Smoking worsens breast cancer in high-risk women
May 24, 2011
Smoking for more than 35 years increases the risks of breast cancer by 60 percent, according to a new study sponsored by the U.S. National Surgical Adjuvant Breast and Bowel Project (NSABP) Breast Cancer Prevention Trial.
The chances of having colon cancer also increased for women who smoked between 15 and 35 years. For women in this group, the risk of breast cancer was measured to be 34 percent higher than non-smokers.
"Our results showed an even greater increase in risk than has been shown in previous studies, suggesting that for women who are at risk of breast cancer because of family history or other factors, smoking cigarettes is even more risky than for other women," said Stephanie Land, a research associate professor at the University of Pittsburgh's Graduate School of Public Health.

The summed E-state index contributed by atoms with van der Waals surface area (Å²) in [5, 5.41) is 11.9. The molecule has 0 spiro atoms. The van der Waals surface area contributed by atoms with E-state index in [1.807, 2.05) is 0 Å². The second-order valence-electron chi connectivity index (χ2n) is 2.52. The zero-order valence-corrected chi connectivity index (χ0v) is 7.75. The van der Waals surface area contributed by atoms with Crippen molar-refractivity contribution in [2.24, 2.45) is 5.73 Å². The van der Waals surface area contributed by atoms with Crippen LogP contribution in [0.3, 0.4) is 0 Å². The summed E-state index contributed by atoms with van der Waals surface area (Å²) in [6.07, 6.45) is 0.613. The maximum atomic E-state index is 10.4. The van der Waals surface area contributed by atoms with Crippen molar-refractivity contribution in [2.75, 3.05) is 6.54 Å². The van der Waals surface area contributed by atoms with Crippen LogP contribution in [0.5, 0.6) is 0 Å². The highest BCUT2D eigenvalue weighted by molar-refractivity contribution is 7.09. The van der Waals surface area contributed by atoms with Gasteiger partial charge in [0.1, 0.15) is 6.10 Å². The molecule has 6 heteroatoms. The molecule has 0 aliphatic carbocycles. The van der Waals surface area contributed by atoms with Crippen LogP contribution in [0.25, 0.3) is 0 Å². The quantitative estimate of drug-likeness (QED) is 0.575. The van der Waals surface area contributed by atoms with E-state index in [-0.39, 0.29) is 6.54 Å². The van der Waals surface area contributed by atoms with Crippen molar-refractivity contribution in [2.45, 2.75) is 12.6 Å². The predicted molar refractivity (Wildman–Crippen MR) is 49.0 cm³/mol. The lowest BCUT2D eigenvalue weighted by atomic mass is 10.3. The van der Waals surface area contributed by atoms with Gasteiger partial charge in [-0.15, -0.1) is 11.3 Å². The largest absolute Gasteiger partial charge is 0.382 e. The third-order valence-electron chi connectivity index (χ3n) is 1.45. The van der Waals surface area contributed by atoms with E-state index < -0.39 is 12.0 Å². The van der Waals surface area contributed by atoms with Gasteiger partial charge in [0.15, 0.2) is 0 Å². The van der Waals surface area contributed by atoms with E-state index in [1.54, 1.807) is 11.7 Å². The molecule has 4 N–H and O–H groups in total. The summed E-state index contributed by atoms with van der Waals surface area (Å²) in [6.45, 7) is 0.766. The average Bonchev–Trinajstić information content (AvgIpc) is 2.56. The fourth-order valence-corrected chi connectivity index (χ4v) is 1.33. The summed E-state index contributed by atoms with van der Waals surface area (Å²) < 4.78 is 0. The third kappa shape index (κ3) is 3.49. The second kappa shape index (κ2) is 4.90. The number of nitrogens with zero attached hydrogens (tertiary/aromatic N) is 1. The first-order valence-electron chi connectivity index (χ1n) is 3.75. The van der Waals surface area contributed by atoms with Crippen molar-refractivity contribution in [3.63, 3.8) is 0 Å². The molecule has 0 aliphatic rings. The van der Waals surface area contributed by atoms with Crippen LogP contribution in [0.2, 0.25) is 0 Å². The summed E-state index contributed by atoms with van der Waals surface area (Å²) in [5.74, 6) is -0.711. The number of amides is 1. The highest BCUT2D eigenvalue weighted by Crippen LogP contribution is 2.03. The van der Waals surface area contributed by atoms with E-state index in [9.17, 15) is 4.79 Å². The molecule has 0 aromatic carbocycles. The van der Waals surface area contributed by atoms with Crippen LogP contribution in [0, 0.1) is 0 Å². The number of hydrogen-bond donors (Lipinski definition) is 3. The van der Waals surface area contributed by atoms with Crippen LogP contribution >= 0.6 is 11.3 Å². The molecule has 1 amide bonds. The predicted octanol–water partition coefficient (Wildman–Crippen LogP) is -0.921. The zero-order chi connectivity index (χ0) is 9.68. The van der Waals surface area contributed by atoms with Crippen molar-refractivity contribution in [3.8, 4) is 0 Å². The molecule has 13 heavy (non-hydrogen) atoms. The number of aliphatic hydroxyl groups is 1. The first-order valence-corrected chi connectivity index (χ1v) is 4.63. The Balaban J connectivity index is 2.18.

More than 200,000 women were newly diagnosed with breast cancer in the U.S. in 2010, according to the American Cancer Society. Women over the age of 40 should receive yearly mammograms, and younger women should have regular self exams as well as clinical breast exams.